Replacing rot with results
MUCH hand-wringing and little action sums up the crisis of the country’s municipalities in recent days.
All the talking has done little to inspire confidence that President Jacob Zuma’s cabinet and the ANC have any answers.
There is general agreement effective local government is critical for the development of our country and democracy.
Daunting challenges include endemic corruption among councillors; political in-fighting linked to the scramble for the spoils of public office; and little concern for the plight of residents.
These councillors interfere in the work of officials, ignore the need to maintain infrastructure, have little idea of how to go about developing their towns and have poor financial management skills.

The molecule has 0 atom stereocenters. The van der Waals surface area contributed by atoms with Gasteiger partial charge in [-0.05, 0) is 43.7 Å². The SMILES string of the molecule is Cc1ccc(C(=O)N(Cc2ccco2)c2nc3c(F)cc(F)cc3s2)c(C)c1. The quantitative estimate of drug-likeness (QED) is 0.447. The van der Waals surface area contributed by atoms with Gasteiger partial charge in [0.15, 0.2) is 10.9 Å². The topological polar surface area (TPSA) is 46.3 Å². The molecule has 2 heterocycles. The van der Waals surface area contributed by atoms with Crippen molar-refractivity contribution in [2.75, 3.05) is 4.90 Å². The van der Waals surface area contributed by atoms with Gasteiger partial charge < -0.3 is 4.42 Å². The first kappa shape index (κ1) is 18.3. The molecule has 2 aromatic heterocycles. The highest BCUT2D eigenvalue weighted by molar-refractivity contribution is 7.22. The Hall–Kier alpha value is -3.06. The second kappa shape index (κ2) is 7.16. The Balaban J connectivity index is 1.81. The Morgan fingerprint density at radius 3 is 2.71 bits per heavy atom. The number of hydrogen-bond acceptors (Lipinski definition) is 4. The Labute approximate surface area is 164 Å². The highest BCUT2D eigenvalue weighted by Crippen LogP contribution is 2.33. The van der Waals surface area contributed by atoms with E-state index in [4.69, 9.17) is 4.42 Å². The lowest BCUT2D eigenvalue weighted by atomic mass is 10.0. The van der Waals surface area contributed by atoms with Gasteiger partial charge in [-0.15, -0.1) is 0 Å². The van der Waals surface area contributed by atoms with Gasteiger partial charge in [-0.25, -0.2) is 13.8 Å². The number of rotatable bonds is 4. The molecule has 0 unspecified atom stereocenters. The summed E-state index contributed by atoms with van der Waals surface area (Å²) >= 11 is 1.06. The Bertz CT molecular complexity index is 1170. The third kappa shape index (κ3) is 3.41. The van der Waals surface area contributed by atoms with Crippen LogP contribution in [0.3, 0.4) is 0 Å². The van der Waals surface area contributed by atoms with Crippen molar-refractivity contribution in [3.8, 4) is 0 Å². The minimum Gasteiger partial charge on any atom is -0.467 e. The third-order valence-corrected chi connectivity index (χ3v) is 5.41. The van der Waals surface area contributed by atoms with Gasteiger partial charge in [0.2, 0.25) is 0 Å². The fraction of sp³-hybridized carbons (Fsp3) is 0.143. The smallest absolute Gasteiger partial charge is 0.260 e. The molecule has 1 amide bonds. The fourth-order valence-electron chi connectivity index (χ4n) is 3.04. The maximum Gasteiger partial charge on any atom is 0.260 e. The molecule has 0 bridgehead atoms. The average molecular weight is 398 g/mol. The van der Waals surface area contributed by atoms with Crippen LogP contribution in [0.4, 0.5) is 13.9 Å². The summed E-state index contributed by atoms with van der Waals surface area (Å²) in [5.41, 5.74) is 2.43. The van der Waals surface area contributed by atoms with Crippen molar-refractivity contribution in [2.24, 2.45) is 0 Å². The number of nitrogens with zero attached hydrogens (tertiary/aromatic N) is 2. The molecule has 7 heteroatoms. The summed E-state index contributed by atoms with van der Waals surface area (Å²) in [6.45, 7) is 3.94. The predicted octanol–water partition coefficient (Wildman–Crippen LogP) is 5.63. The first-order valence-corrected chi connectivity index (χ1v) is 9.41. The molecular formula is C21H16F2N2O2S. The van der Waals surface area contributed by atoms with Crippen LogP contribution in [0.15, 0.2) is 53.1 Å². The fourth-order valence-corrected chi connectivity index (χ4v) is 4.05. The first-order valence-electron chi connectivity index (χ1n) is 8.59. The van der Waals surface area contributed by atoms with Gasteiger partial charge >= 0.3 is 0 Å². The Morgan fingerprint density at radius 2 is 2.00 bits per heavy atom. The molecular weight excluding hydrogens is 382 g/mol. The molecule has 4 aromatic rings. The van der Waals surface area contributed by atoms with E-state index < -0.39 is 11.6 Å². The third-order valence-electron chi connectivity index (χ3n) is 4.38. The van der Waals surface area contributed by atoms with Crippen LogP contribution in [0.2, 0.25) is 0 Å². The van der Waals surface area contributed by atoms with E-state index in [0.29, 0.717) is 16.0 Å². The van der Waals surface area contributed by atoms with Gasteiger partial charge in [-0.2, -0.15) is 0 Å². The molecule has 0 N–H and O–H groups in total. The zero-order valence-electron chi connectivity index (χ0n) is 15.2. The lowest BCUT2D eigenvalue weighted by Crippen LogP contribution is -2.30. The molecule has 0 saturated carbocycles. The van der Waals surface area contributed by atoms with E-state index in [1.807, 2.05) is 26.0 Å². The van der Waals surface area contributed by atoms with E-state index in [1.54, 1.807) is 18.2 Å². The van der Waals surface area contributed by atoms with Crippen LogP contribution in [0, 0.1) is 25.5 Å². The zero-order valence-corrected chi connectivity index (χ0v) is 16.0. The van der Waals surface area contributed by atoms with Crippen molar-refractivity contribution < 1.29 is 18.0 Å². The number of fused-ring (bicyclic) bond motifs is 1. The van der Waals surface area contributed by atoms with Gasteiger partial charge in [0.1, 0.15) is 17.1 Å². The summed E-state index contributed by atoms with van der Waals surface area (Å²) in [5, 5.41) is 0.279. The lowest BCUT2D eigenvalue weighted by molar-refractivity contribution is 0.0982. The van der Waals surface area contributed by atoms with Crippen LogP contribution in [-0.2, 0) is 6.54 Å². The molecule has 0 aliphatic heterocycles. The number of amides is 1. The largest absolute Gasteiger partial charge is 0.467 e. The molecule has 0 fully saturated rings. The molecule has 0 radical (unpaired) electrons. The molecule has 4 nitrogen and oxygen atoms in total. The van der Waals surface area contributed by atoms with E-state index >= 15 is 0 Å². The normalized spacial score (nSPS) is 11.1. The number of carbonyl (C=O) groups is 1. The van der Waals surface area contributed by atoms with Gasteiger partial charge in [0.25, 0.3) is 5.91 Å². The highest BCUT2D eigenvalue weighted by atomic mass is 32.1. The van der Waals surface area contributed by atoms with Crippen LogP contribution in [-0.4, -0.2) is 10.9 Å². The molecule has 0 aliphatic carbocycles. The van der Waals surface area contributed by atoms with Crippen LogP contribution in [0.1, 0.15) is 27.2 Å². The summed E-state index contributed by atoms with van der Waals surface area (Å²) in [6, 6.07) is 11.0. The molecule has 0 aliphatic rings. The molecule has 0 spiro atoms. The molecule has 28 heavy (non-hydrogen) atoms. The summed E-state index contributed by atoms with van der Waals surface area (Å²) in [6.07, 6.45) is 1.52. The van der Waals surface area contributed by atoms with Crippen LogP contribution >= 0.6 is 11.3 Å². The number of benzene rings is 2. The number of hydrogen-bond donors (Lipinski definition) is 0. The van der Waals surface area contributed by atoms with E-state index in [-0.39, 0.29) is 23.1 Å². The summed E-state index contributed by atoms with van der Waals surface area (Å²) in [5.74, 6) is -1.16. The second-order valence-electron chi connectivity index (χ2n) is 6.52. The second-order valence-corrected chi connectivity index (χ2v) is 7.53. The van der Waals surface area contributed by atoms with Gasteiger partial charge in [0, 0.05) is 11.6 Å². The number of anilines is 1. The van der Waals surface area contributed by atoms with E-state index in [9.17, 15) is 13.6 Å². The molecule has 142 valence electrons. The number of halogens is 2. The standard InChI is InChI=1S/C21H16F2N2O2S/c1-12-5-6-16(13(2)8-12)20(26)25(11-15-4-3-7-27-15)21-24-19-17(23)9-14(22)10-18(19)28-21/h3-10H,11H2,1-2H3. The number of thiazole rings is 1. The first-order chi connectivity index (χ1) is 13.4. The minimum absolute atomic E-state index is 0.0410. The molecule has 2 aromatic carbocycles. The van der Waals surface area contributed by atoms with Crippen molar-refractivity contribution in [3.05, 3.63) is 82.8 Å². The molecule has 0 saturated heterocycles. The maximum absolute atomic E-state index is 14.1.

Disgracefully, many municipal officials are simply incompetent and lack the basic skills to do their jobs. We need civil engineers, town planners, and all the other expert staff taxpayers pay for.
Huge amounts have been wasted by political appointees on cars, perks and frivolous projects. Studies show many councils are bankrupt and incapable of delivering water, electricity or waste disposal services.
While Zuma lashed communities who burn down councillors’ homes and barricade streets, the ANC’s firing of Standerton’s mayor shows violent protest gets results. Now expectations have been raised that lives will change for the better. But if talking replaces delivery, the ANC will face a backlash.